The Volkswagen Auto Group – including Volkswagen, Audi, and Porsche – is all set to begin testing an autonomous driving technology that also includes A.I.-driven services such as vehicle parking, charging, and parcel delivery. That's according to a new announcement from the group, which says it will be testing through to release of the functionality sometime in 2020. Trials are already underway in Hamburg, with the bulk of testing taking place at the Hamburg Airport. However, while self-driving auto tests are not necessarily a surprising development anymore, the companies involved here are taking a much more focused approach. To begin with, the tests will take place in stages and each phase will center around a different part of the overall services the group intends to offer. If the testing is successful, it could represent a hugely important step in integrating autonomous vehicles, as well as popularizing their use through over-the-top services.
That all starts with testing of automation of the parking process itself, utilizing "pictorial markers" and a car park map. The parking algorithm is and has been tested in various parts of the world with safety as the number one priority. That includes thousands of parking procedures which are being analyzed to help the A.I. adapt to the often crowded and hectic environment of a parking structure. The ultimate goal is to create an algorithm that would work under any parking circumstances anywhere. As part of the endeavor, the group has already begun advertising and incorporating the service into websites and apps such as the Volkswagen's We Park app. As progress is achieved with autonomous parking, further services are set to be added as well and each of the three companies has their own services associated with that. Volkswagen, specifically, is working to make it possible for parcels to be delivered to a parked car. It hopes to make the feature available almost anywhere at some point in the future. Through the We Deliver service, deliveries could be set up and give couriers one-time access to a car's trunk in order to deliver a package to the car's owner.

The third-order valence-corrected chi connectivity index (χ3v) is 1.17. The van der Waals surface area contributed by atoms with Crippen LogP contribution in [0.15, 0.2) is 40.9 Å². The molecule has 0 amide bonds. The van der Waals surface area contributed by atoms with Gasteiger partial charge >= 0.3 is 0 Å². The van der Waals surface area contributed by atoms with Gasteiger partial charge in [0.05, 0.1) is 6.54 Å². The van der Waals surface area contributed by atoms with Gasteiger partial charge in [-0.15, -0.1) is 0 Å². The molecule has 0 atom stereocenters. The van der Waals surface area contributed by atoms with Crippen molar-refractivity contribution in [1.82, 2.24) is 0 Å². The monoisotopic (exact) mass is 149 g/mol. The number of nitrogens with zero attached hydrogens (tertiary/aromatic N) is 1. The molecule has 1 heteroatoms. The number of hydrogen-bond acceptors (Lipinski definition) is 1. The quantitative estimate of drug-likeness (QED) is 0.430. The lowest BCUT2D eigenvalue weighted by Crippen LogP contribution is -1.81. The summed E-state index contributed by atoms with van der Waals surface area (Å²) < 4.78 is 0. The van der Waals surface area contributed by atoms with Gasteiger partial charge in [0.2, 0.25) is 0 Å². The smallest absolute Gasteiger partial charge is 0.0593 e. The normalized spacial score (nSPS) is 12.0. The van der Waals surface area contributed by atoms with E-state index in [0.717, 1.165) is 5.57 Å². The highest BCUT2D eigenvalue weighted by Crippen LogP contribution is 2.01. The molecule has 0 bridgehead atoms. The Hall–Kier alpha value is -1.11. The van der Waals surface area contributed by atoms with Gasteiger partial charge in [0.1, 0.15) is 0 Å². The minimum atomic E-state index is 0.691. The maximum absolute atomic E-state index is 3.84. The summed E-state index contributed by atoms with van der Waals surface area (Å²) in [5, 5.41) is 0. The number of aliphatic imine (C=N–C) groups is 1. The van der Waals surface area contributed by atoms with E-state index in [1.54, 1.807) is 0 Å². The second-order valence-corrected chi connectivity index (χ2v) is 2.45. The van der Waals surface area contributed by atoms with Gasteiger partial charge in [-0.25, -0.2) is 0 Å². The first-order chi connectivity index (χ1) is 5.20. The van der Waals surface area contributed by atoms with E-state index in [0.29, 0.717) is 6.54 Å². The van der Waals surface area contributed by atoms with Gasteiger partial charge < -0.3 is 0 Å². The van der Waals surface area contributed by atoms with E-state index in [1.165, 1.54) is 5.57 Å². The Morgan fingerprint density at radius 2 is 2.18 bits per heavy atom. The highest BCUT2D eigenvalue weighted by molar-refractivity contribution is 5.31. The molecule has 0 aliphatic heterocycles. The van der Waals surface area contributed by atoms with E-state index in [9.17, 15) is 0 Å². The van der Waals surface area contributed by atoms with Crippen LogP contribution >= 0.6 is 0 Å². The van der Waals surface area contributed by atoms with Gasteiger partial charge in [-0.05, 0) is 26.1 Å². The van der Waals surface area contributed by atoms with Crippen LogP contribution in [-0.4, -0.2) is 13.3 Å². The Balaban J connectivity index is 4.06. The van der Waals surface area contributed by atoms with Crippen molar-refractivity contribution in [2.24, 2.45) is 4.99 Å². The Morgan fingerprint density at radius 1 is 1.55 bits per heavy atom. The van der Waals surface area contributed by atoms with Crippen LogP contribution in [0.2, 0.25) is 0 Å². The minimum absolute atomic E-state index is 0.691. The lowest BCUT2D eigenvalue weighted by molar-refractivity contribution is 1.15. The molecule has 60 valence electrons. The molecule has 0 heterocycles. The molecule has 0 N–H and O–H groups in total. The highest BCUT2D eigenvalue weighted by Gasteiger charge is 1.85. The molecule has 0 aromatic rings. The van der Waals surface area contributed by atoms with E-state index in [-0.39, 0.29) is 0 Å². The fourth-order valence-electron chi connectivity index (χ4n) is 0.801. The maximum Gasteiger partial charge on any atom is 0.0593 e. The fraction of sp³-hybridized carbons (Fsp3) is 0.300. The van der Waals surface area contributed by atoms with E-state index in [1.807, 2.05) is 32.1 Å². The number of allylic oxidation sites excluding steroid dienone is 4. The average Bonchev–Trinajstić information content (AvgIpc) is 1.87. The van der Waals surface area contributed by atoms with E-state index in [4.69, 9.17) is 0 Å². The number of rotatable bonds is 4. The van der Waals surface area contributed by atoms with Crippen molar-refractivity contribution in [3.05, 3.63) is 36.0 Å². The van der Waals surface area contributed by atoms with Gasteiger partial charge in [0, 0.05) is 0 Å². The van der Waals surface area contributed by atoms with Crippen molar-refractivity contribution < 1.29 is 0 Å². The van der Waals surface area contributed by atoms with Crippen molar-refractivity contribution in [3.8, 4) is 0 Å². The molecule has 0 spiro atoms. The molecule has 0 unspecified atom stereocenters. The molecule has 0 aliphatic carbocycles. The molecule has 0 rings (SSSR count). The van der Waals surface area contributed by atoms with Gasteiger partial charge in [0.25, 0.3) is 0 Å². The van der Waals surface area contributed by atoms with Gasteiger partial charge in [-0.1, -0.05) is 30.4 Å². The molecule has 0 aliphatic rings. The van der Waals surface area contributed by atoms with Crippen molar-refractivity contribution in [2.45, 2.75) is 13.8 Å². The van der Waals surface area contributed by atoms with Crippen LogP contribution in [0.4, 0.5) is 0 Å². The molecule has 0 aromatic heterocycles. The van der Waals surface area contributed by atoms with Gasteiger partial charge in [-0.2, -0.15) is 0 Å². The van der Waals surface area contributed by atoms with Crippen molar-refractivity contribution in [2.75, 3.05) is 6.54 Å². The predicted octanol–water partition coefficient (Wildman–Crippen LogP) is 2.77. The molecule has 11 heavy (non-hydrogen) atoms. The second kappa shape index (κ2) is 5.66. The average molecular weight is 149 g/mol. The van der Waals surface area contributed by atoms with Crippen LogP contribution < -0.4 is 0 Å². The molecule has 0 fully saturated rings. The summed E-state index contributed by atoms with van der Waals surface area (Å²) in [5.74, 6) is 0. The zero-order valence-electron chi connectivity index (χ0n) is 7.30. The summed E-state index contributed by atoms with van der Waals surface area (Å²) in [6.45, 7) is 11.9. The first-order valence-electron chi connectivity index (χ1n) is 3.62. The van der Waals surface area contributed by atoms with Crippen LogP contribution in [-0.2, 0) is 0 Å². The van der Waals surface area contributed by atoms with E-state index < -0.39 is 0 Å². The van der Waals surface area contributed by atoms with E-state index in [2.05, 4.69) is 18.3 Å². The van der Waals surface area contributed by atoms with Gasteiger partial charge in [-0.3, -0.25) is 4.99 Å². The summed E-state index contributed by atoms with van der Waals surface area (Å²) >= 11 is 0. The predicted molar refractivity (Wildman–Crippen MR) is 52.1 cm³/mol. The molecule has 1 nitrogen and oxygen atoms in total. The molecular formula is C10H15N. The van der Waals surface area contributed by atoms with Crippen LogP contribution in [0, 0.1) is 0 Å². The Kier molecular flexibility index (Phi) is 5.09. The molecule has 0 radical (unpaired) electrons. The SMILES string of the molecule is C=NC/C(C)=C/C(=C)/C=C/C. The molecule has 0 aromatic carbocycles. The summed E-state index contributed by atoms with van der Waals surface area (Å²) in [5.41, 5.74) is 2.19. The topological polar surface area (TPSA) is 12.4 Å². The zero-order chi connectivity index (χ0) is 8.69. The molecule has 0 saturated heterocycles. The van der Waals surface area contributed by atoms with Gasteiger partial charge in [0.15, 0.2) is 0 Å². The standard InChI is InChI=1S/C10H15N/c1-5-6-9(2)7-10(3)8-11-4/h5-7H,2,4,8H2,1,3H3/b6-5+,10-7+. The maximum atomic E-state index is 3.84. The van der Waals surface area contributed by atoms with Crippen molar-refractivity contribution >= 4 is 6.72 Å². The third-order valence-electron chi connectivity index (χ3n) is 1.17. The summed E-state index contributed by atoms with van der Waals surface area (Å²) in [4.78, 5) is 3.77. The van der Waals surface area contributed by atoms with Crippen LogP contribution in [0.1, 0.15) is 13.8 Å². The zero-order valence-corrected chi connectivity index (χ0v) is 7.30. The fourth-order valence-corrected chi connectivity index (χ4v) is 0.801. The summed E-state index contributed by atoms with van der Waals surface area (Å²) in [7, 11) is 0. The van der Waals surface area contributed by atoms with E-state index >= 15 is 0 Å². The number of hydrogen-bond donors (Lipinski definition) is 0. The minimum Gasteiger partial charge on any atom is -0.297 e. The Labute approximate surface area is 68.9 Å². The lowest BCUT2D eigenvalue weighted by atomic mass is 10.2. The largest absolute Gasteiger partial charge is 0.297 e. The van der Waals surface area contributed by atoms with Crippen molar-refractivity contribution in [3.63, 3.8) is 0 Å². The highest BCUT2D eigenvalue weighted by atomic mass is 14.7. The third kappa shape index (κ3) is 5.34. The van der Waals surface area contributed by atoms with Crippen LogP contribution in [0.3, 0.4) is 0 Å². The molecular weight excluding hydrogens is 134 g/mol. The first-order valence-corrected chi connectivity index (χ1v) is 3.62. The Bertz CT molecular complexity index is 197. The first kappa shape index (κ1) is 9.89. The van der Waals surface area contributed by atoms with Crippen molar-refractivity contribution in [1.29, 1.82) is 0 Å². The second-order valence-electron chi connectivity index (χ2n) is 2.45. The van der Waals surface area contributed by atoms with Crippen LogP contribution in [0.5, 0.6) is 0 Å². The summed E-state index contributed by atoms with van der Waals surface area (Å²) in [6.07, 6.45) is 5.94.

Audi takes a slightly different approach that centers around a marked "handover Zone" and its vehicles becoming an extension of the driver themselves. Drivers would leave their car in the virtual valet spot and the hope is that the vehicle would be able to drive itself around to accomplish various tasks. For example, it might be programmed to drive itself to a shirt laundering business to get the driver's dry cleaning started before heading to a car wash and then refueling before picking up the dry cleaning. As needed, the vehicle would either park to wait or head back to the handover zone on a preset schedule and pick up the driver. New services could be added throughout via app-based vehicle tracking. Last but not least, Porsche is making use of the electronic vehicle recently featured in a certain advertisement to test the possibilities of automated parking and charging. By utilizing a robotic charging bot and the vehicle's A.I. in combination with a wireless connection, the test vehicle would be able to pull into a parking space and charge before meeting back up with its owner. Robotics would also ensure that the vehicle can be unplugged to prevent overcharging.